OBJECTIVE: The goal of the study was to identify the potential nutrigenetic effects to inulin, a prebiotic fiber, in mice with different human apolipoprotein E (APOE) genetic variants. Specifically, we compared responses to inulin for the potential modulation of the systemic metabolism and neuroprotection via gut-brain axis in mice with human APOE ϵ3 and ϵ4 alleles.

METHOD: We performed experiments with young mice expressing the human APOE3 (E3FAD mice and APOE4 gene (E4FAD mice). We fed mice with either inulin or control diet for 16 weeks starting from 3 months of age. We determined gut microbiome diversity and composition using16s rRNA sequencing, systemic metabolism using in vivo MRI and metabolomics, and blood–brain barrier (BBB) tight junction expression using Western blot.

RESULTS: In both E3FAD and E4FAD mice, inulin altered the alpha and beta diversity of the gut microbiome, increased beneficial taxa of bacteria and elevated cecal short chain fatty acid and hippocampal scyllo-inositol. E3FAD mice had altered metabolism related to tryptophan and tyrosine, while E4FAD mice had changes in the tricarboxylic acid cycle, pentose phosphate pathway, and bile acids. Differences were found in levels of brain metabolites related to oxidative stress, and levels of Claudin-1 and Claudin-5 BBB tight junction expression.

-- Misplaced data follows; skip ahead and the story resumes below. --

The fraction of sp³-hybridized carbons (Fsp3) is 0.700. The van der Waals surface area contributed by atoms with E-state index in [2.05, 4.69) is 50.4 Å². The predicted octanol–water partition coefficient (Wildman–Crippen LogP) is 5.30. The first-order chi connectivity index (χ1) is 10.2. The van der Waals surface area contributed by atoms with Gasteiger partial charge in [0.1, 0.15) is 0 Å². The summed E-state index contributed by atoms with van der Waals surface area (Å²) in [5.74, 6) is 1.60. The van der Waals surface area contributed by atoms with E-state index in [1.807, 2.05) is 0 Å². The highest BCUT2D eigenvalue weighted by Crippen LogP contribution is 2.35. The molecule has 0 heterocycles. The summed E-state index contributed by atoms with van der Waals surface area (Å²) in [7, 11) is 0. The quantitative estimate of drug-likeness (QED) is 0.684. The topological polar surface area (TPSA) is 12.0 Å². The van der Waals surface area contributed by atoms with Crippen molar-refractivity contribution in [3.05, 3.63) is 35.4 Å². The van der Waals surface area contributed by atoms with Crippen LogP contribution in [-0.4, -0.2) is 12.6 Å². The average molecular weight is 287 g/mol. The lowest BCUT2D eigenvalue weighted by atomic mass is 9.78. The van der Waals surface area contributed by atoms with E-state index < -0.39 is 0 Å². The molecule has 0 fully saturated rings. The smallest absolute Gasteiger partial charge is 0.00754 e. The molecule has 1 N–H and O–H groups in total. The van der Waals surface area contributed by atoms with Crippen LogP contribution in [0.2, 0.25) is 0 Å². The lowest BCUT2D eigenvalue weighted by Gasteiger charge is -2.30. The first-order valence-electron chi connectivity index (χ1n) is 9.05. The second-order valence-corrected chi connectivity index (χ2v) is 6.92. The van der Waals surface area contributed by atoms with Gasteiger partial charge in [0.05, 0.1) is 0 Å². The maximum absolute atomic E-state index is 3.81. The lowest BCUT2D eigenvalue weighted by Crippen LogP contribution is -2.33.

DISCUSSION: We found that inulin had many similar beneficial effects in the gut and brain for both E3FAD and E4FAD mice, which may be protective for brain functions and reduce risk for neurodegeneration. . E3FAD and E4FAD mice also had distinct responses in several metabolic pathways, suggesting an APOE-dependent nutrigenetic effects in modulating systemic metabolism and neuroprotection.

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Published in Nutritional Neuroscience.

© 2021 The Author(s)

This is an Open Access article distributed under the terms of the Creative Commons Attribution-NonCommercial-NoDerivatives License (https://creativecommons.org/licenses/by-nc-nd/4.0/), which permits non-commercial re-use, distribution, and reproduction in any medium, provided the original work is properly cited, and is not altered, transformed, or built upon in any way.

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This research was supported by grants from NIH/NIA, NIH/ODS, and American Federation for Aging Research to A-LL (R01AG054459 and RF1AG062480); NIH/NIDDK to JDH and LMY (T32DK007778) and NIH/NIA to AMSH. NMR spectra were recorded at the Shared Resource(s) of the University of Kentucky Markey Cancer Center P30CA177558. The 7 T ClinScan small animal MRI scanner was funded by the S10 NIH Shared Instrumentation Program Grant.

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The gut microbiome gene amplicon sequence data is available in the NCBI BioProject database (PRJNA540508). The raw data of other measurements will be made available upon request.